The Jamaica Bankers’ Association (JBA), the police, and the Bank of Jamaica (BOJ) all say they have no evidence that $35 million has been stolen from a financial institution in St Ann by an employee.
They were responding to Jamaica Observer queries following a media organisation picking up and publishing a social media claim last week that a female worker had walked out with $35 million and had taken a flight to Canada.
“We looked into this matter in great detail and found no evidence to support these allegations,” Jamaica Bankers’ Association Anti-Fraud Committee Chair Dane Nicholson told the Sunday Observer on Friday.
“We are deeply concerned as an association by false or unverified reports that can cause unnecessary panic and alarm among customers, investors, and other stakeholders,” added Nicholson, who is also manager of special investigations in the Fraud Prevention Unit at National Commercial Bank.
The St Ann police have steadily maintained, when asked, that they have had “no formal report to any of the stations in the parish”. In a written response to questions from the Sunday Observer, the BOJ has been similarly unable to shed light on the rumoured St Ann case but has provided general comments about its role in the handling of similar issues.
Deposit-taking institutions (DTI) are required, under the Banking Services Act (BSA) to immediately notify the BOJ of “any fraudulent or criminal activity committed by or against the licensee or any other member of the financial group”.
While pointing out that Section 39 of the BSA prevents it from “speaking on specific matters” the BOJ noted that DTIs have generally followed the rules in reporting issues that arise. Section 39 mandates that the BOJ should be immediately notified of instances of fraud.
“Typically, for frauds which are over $1 million that is interpreted as the same day of the event. For frauds which are less than $1 million, deposit-taking institutions are permitted to compile the events in a report to the Bank of Jamaica on a monthly basis via a specified reporting form,” said the BOJ’s Financial Institutions Supervisory Division.
While fraud is a criminal matter and investigations therefore fall “outside of the remit of the BOJ”, the bank understandably takes a keen interest in the outcome of these investigations. It has to be told if any “director, officer, substantial shareholder, or key employee” of an entity to which it has provided a licence has run afoul of the law. It also keeps a watchful eye on the funds held by DTIs, including any fallout from fraudulent activity.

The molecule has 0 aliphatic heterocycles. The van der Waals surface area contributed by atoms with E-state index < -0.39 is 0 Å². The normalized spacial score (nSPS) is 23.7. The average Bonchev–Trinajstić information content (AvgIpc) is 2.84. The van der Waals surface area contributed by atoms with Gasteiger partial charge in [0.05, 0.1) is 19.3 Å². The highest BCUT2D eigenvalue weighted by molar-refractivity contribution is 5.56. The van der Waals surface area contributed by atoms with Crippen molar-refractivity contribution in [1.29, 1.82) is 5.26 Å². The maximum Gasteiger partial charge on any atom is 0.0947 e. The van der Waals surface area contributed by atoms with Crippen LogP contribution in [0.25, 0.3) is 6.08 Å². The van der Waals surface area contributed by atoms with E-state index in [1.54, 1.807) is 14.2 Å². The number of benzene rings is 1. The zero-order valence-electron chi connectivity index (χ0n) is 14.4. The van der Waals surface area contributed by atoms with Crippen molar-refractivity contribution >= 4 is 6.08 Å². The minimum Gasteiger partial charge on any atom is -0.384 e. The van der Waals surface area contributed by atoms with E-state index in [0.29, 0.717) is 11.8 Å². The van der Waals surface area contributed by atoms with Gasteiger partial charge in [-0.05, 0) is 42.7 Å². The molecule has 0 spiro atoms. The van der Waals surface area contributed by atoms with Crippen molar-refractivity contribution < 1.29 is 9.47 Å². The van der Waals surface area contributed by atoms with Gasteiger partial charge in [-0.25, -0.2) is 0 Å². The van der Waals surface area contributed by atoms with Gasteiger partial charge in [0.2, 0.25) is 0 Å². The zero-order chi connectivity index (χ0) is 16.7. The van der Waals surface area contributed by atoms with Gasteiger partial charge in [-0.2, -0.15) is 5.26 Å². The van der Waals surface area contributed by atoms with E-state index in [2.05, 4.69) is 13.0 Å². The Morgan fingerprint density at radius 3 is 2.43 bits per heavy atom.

Globally recognised standards on minimum capital requirements have built-in safeguards that require institutions to hold capital in case of operational risk exposure — such as fraud.
“This ensures that while the licensee pursues justice through a criminal investigation, they remain adequately capitalised so that financial soundness is preserved,” the BOJ explained.
It also has the authority to make sure financial institutions put measures in place to prevent a recurrence of fraud.
“Section 109 of the BSA gives us the power to enforce actions on licensees to ensure that the breakdown/gaps in their control environment which may have facilitated these fraudulent activities are appropriately addressed,” it added.
The BOJ pointed out that, while there is nothing in law that says it has to “disclose entity specific information to the public” in the interest of transparency it does touch on “fraud events” in its annual financial stability report (FSR).
Since the story about the rumoured $35-million hit began making the rounds on social media, questions have swirled around the identity of the alleged employee, name of the institution, and whether it was possible to walk out with so much cash without anyone noticing.
One Sunday Observer source who works in the financial industry noted that, vault access typically requires authorisation from more than one employee.
The rumour comes on the heels of several recent high-profile cases of alleged financial impropriety.
Olympian Usain Bolt is among about 40 people out of pocket because of fraud at investment firm Stocks & Securities Limited (SSL). Former SSL wealth advisor Jean-Ann Panton has been slapped with multiple fraud related charges in connection with that case. She remains behind bars after her second court appearance on Friday.
Also before the courts is Khadene Thomas, who has been accused of stealing US$279,000 from clients of NCB’s St Ann branch. Also a wealth advisor, she is out on $5-million bail until her next court appearance on May 10. Thomas has maintained that she is innocent.
Meanwhile, strict bail conditions were put in place on Tuesday when three employees and a former colleague appeared in court to answer to allegations related to the theft of $65 million from the US-dollar accounts of six of Sagicor Bank’s customers. The accused — Tishan Samuels, Malika McLeod, Alysia Moulton White, and her sister Trecia Moulton — are facing multiple counts of larceny as a servant and conspiracy to defraud.